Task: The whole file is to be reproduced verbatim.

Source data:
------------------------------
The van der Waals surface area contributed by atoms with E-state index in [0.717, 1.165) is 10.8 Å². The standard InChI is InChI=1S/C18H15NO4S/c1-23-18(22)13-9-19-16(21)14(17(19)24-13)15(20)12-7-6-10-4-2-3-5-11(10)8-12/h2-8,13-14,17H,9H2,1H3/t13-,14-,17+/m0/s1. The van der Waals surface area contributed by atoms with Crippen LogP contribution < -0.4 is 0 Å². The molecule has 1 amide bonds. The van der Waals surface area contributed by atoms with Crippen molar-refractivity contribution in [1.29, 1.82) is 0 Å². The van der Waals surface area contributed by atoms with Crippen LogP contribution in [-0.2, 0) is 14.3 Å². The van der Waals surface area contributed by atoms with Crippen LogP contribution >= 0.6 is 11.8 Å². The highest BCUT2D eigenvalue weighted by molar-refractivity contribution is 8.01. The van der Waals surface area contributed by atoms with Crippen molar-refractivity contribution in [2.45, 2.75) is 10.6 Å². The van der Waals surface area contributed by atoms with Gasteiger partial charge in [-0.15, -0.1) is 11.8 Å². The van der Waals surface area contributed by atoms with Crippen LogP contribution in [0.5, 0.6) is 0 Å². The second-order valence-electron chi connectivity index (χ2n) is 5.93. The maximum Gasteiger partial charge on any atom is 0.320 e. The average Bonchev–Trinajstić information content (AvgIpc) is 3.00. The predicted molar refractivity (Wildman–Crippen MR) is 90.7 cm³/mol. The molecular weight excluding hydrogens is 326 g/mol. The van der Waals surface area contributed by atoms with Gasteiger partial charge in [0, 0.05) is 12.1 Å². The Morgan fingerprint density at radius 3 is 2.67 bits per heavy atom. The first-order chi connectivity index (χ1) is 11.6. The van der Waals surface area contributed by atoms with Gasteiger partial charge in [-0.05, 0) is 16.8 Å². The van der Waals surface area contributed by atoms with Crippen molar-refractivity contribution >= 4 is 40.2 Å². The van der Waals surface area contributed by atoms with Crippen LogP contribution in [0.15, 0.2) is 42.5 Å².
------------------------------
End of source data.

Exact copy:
The van der Waals surface area contributed by atoms with E-state index in [0.717, 1.165) is 10.8 Å². The standard InChI is InChI=1S/C18H15NO4S/c1-23-18(22)13-9-19-16(21)14(17(19)24-13)15(20)12-7-6-10-4-2-3-5-11(10)8-12/h2-8,13-14,17H,9H2,1H3/t13-,14-,17+/m0/s1. The van der Waals surface area contributed by atoms with Crippen LogP contribution < -0.4 is 0 Å². The molecule has 1 amide bonds. The van der Waals surface area contributed by atoms with Crippen molar-refractivity contribution in [1.29, 1.82) is 0 Å². The van der Waals surface area contributed by atoms with Crippen LogP contribution in [-0.2, 0) is 14.3 Å². The van der Waals surface area contributed by atoms with Crippen LogP contribution >= 0.6 is 11.8 Å². The highest BCUT2D eigenvalue weighted by molar-refractivity contribution is 8.01. The van der Waals surface area contributed by atoms with Crippen molar-refractivity contribution in [2.45, 2.75) is 10.6 Å². The van der Waals surface area contributed by atoms with Gasteiger partial charge in [-0.15, -0.1) is 11.8 Å². The van der Waals surface area contributed by atoms with Crippen LogP contribution in [0.5, 0.6) is 0 Å². The second-order valence-electron chi connectivity index (χ2n) is 5.93. The maximum Gasteiger partial charge on any atom is 0.320 e. The average Bonchev–Trinajstić information content (AvgIpc) is 3.00. The predicted molar refractivity (Wildman–Crippen MR) is 90.7 cm³/mol. The molecular weight excluding hydrogens is 326 g/mol. The van der Waals surface area contributed by atoms with Gasteiger partial charge in [0, 0.05) is 12.1 Å². The Morgan fingerprint density at radius 3 is 2.67 bits per heavy atom. The first-order chi connectivity index (χ1) is 11.6. The van der Waals surface area contributed by atoms with Gasteiger partial charge in [-0.05, 0) is 16.8 Å². The van der Waals surface area contributed by atoms with Crippen molar-refractivity contribution >= 4 is 40.2 Å². The van der Waals surface area contributed by atoms with Crippen LogP contribution in [0.15, 0.2) is 42.5 Å².